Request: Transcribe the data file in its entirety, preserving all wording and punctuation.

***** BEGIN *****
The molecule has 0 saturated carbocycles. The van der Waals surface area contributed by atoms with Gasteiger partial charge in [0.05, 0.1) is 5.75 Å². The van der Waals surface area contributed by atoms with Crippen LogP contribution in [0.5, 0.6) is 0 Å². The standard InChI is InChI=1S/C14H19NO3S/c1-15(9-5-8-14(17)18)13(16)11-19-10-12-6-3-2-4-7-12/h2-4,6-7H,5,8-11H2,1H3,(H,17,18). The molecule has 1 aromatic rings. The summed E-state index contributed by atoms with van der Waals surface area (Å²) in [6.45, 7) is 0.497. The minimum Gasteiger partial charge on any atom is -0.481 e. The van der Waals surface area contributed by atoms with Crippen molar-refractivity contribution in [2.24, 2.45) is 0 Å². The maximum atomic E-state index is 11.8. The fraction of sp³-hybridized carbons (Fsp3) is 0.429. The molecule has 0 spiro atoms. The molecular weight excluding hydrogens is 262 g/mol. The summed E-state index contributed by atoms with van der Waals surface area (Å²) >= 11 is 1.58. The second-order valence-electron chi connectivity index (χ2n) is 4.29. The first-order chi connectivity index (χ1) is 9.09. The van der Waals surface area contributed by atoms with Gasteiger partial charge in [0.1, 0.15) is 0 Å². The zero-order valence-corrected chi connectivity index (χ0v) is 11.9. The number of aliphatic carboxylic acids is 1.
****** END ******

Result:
The molecule has 0 saturated carbocycles. The van der Waals surface area contributed by atoms with Gasteiger partial charge in [0.05, 0.1) is 5.75 Å². The van der Waals surface area contributed by atoms with Crippen LogP contribution in [0.5, 0.6) is 0 Å². The standard InChI is InChI=1S/C14H19NO3S/c1-15(9-5-8-14(17)18)13(16)11-19-10-12-6-3-2-4-7-12/h2-4,6-7H,5,8-11H2,1H3,(H,17,18). The molecule has 1 aromatic rings. The summed E-state index contributed by atoms with van der Waals surface area (Å²) in [6.45, 7) is 0.497. The minimum Gasteiger partial charge on any atom is -0.481 e. The van der Waals surface area contributed by atoms with Crippen molar-refractivity contribution in [2.24, 2.45) is 0 Å². The maximum atomic E-state index is 11.8. The fraction of sp³-hybridized carbons (Fsp3) is 0.429. The molecule has 0 spiro atoms. The molecular weight excluding hydrogens is 262 g/mol. The summed E-state index contributed by atoms with van der Waals surface area (Å²) >= 11 is 1.58. The second-order valence-electron chi connectivity index (χ2n) is 4.29. The first-order chi connectivity index (χ1) is 9.09. The van der Waals surface area contributed by atoms with Gasteiger partial charge in [0.1, 0.15) is 0 Å². The zero-order valence-corrected chi connectivity index (χ0v) is 11.9. The number of aliphatic carboxylic acids is 1.